Wind Farm Near Lake George

Wind Farm near Lake George

Sixty long white nails
hammering the horizon,

the personal commons
of my imagination

– roaming away into haze,
breath-open vista –

suddenly enclosed
by wind barons.

Unreal asparagus fence
clean as Kyoto,

clouds pinned
like dead butterflies

over diminished sheep,
your silly toothbrush,

electric as a chair,
has fried this wide lake

of grass that ebbed
and flowed in cycles

unknown as New Zealand
or the moon.

At the lookout
crammed with cars

identical tourists
stand at the ready,

identical cameras
click identical horizons.

[First published in my chapbook Collidoscope (Mark Time Books 2011), available for $5 from petlach@yahoo.com. Lake George is in southern New South Wales very near Canberra, just over an hour’s drive from here. This is not a poem about the pros/cons of mega-windfarms per se. On that topic, suffice to say I would argue for more consideration of their actual net energy budget (electricity produced minus fossil energy/pollution invested in the mining and construction of their materials), of their prolongation of the ecocidal consumerist and technical-fix paradigms and of landscape-aesthetic concerns. The alternatives: less energy use via energy conservation and less affluent consumption combined with decentralised democratic control of small, community-owned renewable energy systems embedded within their local ecologies and economies.]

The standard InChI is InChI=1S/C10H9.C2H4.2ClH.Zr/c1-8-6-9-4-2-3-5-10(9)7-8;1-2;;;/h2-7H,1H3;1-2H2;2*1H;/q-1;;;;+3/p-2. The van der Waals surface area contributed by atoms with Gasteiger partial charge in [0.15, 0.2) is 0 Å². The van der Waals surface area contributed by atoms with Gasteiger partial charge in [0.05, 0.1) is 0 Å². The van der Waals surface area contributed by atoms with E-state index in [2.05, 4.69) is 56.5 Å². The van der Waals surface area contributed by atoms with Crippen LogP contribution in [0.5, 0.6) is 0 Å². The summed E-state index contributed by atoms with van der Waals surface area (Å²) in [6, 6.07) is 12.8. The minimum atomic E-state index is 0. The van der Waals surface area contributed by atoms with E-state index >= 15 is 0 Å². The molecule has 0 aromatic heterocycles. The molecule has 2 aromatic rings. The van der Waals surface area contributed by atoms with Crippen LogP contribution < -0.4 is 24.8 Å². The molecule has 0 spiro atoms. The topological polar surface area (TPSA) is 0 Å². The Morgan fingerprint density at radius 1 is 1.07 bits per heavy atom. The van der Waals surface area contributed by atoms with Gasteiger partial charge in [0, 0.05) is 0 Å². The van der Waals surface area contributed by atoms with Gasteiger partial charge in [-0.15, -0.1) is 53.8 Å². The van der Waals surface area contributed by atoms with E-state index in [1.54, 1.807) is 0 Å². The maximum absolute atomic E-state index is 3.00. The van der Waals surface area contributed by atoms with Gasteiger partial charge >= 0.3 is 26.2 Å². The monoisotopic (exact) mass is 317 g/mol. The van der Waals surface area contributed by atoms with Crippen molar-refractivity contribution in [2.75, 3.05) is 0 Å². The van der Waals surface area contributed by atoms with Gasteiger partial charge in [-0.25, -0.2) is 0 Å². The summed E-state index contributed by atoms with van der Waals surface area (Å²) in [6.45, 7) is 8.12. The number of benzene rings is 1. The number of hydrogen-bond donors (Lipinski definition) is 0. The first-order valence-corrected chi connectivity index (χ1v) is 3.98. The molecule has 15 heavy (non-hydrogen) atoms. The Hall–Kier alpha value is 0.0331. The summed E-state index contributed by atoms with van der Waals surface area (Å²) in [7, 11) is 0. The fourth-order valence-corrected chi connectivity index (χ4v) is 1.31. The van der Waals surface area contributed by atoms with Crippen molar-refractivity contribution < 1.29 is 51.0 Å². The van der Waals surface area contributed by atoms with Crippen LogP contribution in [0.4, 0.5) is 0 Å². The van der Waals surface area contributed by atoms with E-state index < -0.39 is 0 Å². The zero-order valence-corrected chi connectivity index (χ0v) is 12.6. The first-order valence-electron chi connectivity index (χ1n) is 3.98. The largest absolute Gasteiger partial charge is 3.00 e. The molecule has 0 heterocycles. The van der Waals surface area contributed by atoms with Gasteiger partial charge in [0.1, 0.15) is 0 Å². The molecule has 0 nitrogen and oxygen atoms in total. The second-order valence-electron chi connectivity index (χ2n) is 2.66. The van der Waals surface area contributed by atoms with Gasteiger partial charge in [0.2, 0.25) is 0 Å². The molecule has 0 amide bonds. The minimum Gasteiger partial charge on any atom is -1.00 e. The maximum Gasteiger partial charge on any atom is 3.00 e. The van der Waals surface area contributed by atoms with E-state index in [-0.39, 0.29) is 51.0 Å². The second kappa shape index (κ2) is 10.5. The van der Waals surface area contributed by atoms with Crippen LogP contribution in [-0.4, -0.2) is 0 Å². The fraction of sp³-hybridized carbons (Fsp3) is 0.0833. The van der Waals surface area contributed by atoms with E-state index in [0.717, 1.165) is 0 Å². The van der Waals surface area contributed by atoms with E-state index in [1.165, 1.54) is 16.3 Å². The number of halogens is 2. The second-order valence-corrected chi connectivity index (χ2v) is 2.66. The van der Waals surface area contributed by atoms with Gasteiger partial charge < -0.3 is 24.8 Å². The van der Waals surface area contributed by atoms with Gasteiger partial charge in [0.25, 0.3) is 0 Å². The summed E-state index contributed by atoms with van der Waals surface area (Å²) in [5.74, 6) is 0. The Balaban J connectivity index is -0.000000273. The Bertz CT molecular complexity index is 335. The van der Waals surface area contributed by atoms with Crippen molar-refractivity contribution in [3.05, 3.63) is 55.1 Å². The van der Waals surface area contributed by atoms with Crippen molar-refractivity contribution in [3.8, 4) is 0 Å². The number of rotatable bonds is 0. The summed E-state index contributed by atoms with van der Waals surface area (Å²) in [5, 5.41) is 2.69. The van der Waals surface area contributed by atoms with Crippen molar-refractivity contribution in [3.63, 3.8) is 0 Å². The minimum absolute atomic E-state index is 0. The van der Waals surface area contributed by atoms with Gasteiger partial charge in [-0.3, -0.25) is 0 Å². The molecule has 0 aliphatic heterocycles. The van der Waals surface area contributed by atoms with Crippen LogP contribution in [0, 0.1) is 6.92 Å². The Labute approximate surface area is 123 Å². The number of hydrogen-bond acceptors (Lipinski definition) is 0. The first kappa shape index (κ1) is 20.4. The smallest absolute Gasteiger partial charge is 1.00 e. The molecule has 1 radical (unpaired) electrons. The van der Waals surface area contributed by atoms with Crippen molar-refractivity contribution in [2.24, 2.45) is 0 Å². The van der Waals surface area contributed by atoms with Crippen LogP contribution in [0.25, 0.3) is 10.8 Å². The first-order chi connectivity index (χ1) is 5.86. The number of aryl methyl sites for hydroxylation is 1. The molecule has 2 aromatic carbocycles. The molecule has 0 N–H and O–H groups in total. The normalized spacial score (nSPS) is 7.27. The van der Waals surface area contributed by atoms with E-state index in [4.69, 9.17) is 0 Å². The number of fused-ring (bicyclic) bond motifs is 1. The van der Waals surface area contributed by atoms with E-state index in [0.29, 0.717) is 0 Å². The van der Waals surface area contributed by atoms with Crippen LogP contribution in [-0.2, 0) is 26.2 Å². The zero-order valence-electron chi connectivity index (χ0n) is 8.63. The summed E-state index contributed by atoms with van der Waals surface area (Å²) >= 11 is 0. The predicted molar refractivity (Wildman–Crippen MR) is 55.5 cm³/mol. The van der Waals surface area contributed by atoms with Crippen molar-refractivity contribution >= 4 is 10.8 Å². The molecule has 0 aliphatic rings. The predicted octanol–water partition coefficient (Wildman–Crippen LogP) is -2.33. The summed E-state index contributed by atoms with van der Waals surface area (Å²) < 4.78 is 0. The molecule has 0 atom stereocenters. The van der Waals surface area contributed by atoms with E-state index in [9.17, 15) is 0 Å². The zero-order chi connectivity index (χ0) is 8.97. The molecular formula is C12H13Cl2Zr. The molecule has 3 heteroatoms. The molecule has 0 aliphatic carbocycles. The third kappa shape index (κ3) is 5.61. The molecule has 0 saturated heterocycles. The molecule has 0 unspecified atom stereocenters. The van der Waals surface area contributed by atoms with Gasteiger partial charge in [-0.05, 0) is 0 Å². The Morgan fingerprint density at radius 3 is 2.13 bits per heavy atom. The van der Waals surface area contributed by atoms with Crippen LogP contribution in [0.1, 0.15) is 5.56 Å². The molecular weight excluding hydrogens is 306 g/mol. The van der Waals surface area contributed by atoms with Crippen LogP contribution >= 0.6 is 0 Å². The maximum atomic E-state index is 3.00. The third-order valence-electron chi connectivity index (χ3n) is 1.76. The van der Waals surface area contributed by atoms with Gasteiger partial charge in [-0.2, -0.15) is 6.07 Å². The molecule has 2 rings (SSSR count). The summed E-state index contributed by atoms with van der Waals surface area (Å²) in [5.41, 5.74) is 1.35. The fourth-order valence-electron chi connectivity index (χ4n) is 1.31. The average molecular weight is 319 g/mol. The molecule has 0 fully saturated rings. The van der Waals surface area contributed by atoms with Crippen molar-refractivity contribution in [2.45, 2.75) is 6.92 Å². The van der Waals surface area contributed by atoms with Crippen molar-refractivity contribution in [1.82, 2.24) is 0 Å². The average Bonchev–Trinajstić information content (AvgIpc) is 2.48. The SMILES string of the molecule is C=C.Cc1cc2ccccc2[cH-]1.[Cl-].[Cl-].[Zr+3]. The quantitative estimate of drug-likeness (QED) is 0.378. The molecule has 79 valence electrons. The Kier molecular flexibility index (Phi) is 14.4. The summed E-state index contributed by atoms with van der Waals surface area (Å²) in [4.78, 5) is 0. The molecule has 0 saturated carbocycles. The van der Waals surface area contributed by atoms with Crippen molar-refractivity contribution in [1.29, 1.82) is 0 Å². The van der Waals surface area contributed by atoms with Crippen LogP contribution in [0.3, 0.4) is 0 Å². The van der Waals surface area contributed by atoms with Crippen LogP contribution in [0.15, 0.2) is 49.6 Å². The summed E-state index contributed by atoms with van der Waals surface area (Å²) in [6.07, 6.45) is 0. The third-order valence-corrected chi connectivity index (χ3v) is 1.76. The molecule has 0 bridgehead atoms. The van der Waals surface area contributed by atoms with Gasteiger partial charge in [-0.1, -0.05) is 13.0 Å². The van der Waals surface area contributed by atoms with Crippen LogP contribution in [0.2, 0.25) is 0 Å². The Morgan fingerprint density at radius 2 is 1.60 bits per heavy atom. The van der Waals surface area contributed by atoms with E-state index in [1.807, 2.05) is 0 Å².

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~ by Peter Lach-Newinsky on March 17, 2012.

2 Responses to “Wind Farm Near Lake George”

  1. I am ashamed to say that if I don’t like the first few lines of a poem I stop reading it (I know – it’s unforgivable) but when I read the opening couplet to this I knew I was going to enjoy it – and I did.

    Sixty long white nails
    hammering the horizon,

    Brilliant opening salvo of a worthy poem expertly written.

    • Thanks for the comment, much appreciated. I tend to have the same poem reading style you mention. After all, we are so inundated by millions of words flowing our way, why waste time? On the other hand, some pieces take several readings and a certain slowness to come fully home, n’est-ce pas? P.

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